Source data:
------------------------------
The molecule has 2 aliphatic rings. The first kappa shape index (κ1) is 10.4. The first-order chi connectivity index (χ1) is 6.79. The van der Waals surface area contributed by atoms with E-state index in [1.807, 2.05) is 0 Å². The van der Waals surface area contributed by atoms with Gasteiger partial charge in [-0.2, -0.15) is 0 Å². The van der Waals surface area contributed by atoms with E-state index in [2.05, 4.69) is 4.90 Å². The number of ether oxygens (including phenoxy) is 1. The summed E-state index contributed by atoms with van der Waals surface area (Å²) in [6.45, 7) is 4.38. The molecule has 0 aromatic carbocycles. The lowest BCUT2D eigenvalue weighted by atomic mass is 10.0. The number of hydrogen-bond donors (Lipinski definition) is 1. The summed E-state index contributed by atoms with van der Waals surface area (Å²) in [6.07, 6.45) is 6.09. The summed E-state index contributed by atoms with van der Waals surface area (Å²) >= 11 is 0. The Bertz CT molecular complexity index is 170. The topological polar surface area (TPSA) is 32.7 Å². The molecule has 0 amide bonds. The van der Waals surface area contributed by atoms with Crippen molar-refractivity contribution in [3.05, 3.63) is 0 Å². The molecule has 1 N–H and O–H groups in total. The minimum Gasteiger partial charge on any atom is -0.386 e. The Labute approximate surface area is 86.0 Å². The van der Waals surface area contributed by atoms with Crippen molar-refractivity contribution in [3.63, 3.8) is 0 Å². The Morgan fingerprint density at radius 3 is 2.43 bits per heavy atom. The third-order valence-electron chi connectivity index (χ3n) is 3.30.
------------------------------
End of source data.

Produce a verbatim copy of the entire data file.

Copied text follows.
The molecule has 2 aliphatic rings. The first kappa shape index (κ1) is 10.4. The first-order chi connectivity index (χ1) is 6.79. The van der Waals surface area contributed by atoms with E-state index in [1.807, 2.05) is 0 Å². The van der Waals surface area contributed by atoms with Gasteiger partial charge in [-0.2, -0.15) is 0 Å². The van der Waals surface area contributed by atoms with E-state index in [2.05, 4.69) is 4.90 Å². The number of ether oxygens (including phenoxy) is 1. The summed E-state index contributed by atoms with van der Waals surface area (Å²) in [6.45, 7) is 4.38. The molecule has 0 aromatic carbocycles. The lowest BCUT2D eigenvalue weighted by atomic mass is 10.0. The number of hydrogen-bond donors (Lipinski definition) is 1. The summed E-state index contributed by atoms with van der Waals surface area (Å²) in [6.07, 6.45) is 6.09. The summed E-state index contributed by atoms with van der Waals surface area (Å²) >= 11 is 0. The Bertz CT molecular complexity index is 170. The topological polar surface area (TPSA) is 32.7 Å². The molecule has 0 amide bonds. The van der Waals surface area contributed by atoms with Crippen molar-refractivity contribution in [3.05, 3.63) is 0 Å². The molecule has 1 N–H and O–H groups in total. The minimum Gasteiger partial charge on any atom is -0.386 e. The Labute approximate surface area is 86.0 Å². The van der Waals surface area contributed by atoms with Crippen molar-refractivity contribution in [3.63, 3.8) is 0 Å². The Morgan fingerprint density at radius 3 is 2.43 bits per heavy atom. The third-order valence-electron chi connectivity index (χ3n) is 3.30.